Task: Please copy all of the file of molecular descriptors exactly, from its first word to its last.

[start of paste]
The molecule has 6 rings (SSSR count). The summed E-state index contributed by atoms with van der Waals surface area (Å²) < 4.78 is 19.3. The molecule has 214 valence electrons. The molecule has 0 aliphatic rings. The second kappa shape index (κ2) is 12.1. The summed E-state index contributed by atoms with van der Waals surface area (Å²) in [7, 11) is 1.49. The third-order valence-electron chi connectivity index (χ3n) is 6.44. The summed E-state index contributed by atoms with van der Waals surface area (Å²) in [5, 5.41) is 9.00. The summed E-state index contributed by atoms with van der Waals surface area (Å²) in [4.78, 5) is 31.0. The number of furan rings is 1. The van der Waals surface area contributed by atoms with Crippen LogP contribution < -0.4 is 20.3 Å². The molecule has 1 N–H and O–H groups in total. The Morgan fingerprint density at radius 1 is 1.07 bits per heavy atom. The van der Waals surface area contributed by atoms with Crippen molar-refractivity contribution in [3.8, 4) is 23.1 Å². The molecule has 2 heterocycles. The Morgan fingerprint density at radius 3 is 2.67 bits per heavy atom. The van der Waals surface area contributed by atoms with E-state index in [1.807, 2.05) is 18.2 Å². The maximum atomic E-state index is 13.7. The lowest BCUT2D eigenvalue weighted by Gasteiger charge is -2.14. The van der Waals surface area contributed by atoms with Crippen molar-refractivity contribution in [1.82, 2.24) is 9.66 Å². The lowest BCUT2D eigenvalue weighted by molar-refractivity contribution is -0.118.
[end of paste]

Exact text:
The molecule has 6 rings (SSSR count). The summed E-state index contributed by atoms with van der Waals surface area (Å²) < 4.78 is 19.3. The molecule has 214 valence electrons. The molecule has 0 aliphatic rings. The second kappa shape index (κ2) is 12.1. The summed E-state index contributed by atoms with van der Waals surface area (Å²) in [7, 11) is 1.49. The third-order valence-electron chi connectivity index (χ3n) is 6.44. The summed E-state index contributed by atoms with van der Waals surface area (Å²) in [5, 5.41) is 9.00. The summed E-state index contributed by atoms with van der Waals surface area (Å²) in [4.78, 5) is 31.0. The number of furan rings is 1. The van der Waals surface area contributed by atoms with Crippen LogP contribution < -0.4 is 20.3 Å². The molecule has 1 N–H and O–H groups in total. The Morgan fingerprint density at radius 1 is 1.07 bits per heavy atom. The van der Waals surface area contributed by atoms with Crippen molar-refractivity contribution in [3.8, 4) is 23.1 Å². The molecule has 2 heterocycles. The Morgan fingerprint density at radius 3 is 2.67 bits per heavy atom. The van der Waals surface area contributed by atoms with E-state index in [1.807, 2.05) is 18.2 Å². The maximum atomic E-state index is 13.7. The lowest BCUT2D eigenvalue weighted by Gasteiger charge is -2.14. The van der Waals surface area contributed by atoms with Crippen molar-refractivity contribution in [1.82, 2.24) is 9.66 Å². The lowest BCUT2D eigenvalue weighted by molar-refractivity contribution is -0.118.